Hidden inside a copy of Ernest Hemingway’s ‘A Farewell to Arms’ I find the recipe for a mouth-watering cocktail. I am standing at the bar of ‘The Blind Pig’ in Pacino’s cellar venue on Suffolk street in Dublin city centre. I am speaking to the night manager, Daniel. He hands me a copy of the Bible. ‘You can find cocktail recipes in here too,’ he tells me. ‘Our drinks menu is hidden in books which is how it was done during Prohibition too. We are proud of our little Speakeasy bar down here,’ he says with a smile. I glance around me at the inviting decor: vintage style furniture in an original arched wine cellar.

This is my second time back to the lovely Pacino’s Restaurant and Bar in a week. Unlike the cocktail recipes, it is hardly in a hidden location, a minute’s walk from Trinity College, so how had I not noticed it before? I can only say that I have likely been too busy getting settled as many returning emigrants would be too, in their first year back in Ireland after many years abroad. It is only recently that the anxiety of moving home and finding a job and a place to live has subsided and I am happy and ready to really start exploring the city more. It makes me excited about discovering other gems of Dublin as I slowly begin to call this city my home.

NSA and Graham

NSA-Steve Cass and Justin Wilson, Audio Filth-Graham Keely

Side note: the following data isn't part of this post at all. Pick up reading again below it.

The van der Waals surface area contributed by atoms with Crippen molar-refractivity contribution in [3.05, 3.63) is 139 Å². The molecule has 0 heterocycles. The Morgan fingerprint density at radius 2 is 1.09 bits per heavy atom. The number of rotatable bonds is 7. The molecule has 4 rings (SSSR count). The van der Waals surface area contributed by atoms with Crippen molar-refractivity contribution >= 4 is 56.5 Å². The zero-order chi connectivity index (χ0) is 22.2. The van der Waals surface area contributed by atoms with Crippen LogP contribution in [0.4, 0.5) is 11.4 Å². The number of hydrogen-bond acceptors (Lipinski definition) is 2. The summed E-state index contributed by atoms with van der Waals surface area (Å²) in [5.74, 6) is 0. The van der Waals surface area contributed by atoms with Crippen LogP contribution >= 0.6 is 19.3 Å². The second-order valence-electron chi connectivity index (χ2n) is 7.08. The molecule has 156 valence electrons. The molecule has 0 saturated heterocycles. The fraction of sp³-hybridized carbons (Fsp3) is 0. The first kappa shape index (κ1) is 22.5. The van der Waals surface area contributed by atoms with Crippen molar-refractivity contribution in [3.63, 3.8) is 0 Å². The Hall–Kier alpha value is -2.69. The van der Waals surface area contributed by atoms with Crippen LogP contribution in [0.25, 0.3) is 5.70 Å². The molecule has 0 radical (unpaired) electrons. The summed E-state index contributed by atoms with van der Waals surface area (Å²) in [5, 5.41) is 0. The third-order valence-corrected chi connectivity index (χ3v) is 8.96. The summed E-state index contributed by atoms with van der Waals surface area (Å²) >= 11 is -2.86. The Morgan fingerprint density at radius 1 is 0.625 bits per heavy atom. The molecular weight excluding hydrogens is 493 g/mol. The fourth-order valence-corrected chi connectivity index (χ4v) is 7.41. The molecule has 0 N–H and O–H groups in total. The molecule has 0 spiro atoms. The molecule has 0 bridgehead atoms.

And truly, Dublin is becoming my home now and in the past month or so I have finally started going out more and meeting people and having a good time. Some of my new acquaintances here invited me to Pacino’s last Saturday night to a floating event called ‘Audio Filth’ that took place in the same cellar bar. At weekends, The Blind Pig turns into a dancefloor after 11pm. Graham Keely from Dublin who is the co-founder of Dublin’s first dance music radio station PowerFM, started Audio Filth last February with his friend Hugo McCann. They invite artists over from the U.K. who are making waves in the house/acid scene. Their guests last weekend were Justin Wilson and Steve Cass who have run a club in Edinburgh for the past 20 years. They call themselves NSA– No Strings Attached- and we had a great night dancing to their eclectic mix of house, disco and as they call it ‘Chug’. I had never heard this word used in a musical context before. ‘I would call it spaced out disco.’ Steve said, describing their set. There were only about 20 of us in the intimate private party in the cellar and we had a laugh dancing to Daft Punk, DJ Koze, Beato Cozzi, Duncan Gray and more. One thing that made the night especially interesting to me is that I found myself surrounded by my peers- people in their late thirties in early forties. I even met two women my age who I had been introduced to a few weeks before at The Sugar Club. I love this about Dublin; It’s not too big and not too small. I have a feeling it will be easy enough to continue making new friends here.